As we have all experienced, COVID-19 has consumed a lot of what we do and have to consider in our daily lives. In my role as a Campus Pastoral Associate at Australian Catholic University I am around many people who have immune compromised health or who fall into the ‘at risk’ category. As part of my routine I have been doing rapid antigen tests weekly to ensure I have not unknowingly been sharing the ‘covid love’ with others. As you can imagine, that’s a lot of RA tests, and I had become quite blasé about them. Each week the same result, one little line across the stick; it was so routine and then life continued as normal.
Imagine my shock recently after doing a test my daughter yelled out to me, “Mum, you have two lines!” “What? Noooo, it can’t be!” was my response. That’s when the shock set in. Seven days of FOMO while simultaneously feeling anxious about my health. All the media around COVID and watching it affect millions of people worldwide did send a small amount of pre-emptive fear into me, as well as a little guilt about who I had been in contact with earlier that day. When I told a colleague I had finally succumbed to COVID, his first words were, “You are human after all.” Hilarious!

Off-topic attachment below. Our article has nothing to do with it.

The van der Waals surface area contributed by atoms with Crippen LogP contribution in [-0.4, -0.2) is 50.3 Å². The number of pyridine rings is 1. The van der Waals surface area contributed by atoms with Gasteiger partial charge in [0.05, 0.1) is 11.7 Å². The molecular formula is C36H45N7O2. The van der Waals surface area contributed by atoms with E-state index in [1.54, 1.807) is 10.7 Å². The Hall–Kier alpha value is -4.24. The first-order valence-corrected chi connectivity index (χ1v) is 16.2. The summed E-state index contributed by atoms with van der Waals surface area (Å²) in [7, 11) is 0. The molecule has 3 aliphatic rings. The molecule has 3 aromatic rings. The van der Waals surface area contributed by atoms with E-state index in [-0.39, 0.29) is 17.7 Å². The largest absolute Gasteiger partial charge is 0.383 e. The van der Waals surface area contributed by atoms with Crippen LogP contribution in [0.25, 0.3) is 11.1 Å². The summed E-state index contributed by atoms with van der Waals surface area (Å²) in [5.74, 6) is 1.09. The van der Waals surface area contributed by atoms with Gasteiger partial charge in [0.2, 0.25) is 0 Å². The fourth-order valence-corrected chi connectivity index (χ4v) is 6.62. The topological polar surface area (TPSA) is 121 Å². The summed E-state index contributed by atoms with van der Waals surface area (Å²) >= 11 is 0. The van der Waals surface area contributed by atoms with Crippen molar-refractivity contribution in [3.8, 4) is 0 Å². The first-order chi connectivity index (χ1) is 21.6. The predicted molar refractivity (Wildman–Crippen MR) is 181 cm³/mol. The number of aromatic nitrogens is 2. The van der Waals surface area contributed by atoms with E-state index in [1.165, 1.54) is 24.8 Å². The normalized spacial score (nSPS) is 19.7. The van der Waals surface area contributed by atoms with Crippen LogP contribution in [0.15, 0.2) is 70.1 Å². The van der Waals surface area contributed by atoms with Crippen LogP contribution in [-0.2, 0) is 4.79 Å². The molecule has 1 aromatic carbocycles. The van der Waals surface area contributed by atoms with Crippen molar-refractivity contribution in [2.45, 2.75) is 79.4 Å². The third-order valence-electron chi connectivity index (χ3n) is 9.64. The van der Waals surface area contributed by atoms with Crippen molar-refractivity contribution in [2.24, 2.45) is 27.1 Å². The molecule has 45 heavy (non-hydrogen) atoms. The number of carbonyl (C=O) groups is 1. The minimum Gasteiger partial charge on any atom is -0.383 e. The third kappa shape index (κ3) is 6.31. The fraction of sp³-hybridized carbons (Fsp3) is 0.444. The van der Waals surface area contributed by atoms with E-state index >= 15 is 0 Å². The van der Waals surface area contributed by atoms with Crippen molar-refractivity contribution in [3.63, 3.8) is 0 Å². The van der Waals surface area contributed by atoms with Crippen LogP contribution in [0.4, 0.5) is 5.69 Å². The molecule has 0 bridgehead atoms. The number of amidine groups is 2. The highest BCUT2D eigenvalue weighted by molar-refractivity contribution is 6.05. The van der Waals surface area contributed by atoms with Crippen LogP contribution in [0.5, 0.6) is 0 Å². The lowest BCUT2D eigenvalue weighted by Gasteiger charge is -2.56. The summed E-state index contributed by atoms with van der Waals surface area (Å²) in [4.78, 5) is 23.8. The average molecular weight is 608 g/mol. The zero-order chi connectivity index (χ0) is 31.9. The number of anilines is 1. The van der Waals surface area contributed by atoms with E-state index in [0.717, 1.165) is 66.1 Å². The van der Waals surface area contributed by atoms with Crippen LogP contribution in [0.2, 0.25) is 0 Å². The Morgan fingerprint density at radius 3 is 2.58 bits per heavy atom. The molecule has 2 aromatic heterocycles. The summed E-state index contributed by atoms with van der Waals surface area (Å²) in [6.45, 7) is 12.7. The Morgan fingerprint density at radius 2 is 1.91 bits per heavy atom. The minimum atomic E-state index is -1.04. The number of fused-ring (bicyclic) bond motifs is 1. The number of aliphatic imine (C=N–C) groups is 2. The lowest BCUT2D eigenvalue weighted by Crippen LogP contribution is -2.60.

Thankfully, my symptoms were only mild and a couple of days with a bad headache and tiredness were all I had to deal with. It was just the isolation, interruption to routine and life that was the inconvenience, and of course, not being on the university campus and having easy access to those with whom I work.
On day five when my symptoms were probably at their worst I fell over and sprained my ankle. There I was, sitting on the floor, feeling sorry for myself. What else could go wrong? I couldn’t even go to a doctor or physiotherapist while still COVID positive, so I just hobbled around, miserable and sulking.
Later that day, my phone pinged with a message and it was my brother who wanted to chat. He had just been told the surgeons want to remove his bladder due to a recurring cancer. Hearing about this helped to put things back into perspective. It wasn’t to deny or ignore what I was going through, but it enabled me to move into a more positive frame of mind and to respond better to the pain in my ankle and focus on the road to recovery. I knew it wasn’t healthy to dwell in a space of negativity and darkness.
In the midst of every challenge or obstacle, there is always grace. To better care for others, I need to tap into that grace, remain positive and heal through self-care. This enables me to empathise and to better support others like my brother, friends, and co-workers on their journey in life. I recently read a beautiful quote from a contemporary Christian author, Philip Yancey, which summed it all up for me: “Grace, like water, flows to the lowest part.” I know I can draw strength from my faith when the darkness sets in. I hope that in your life challenges you can also confidently draw on your inner strength and experience that grace.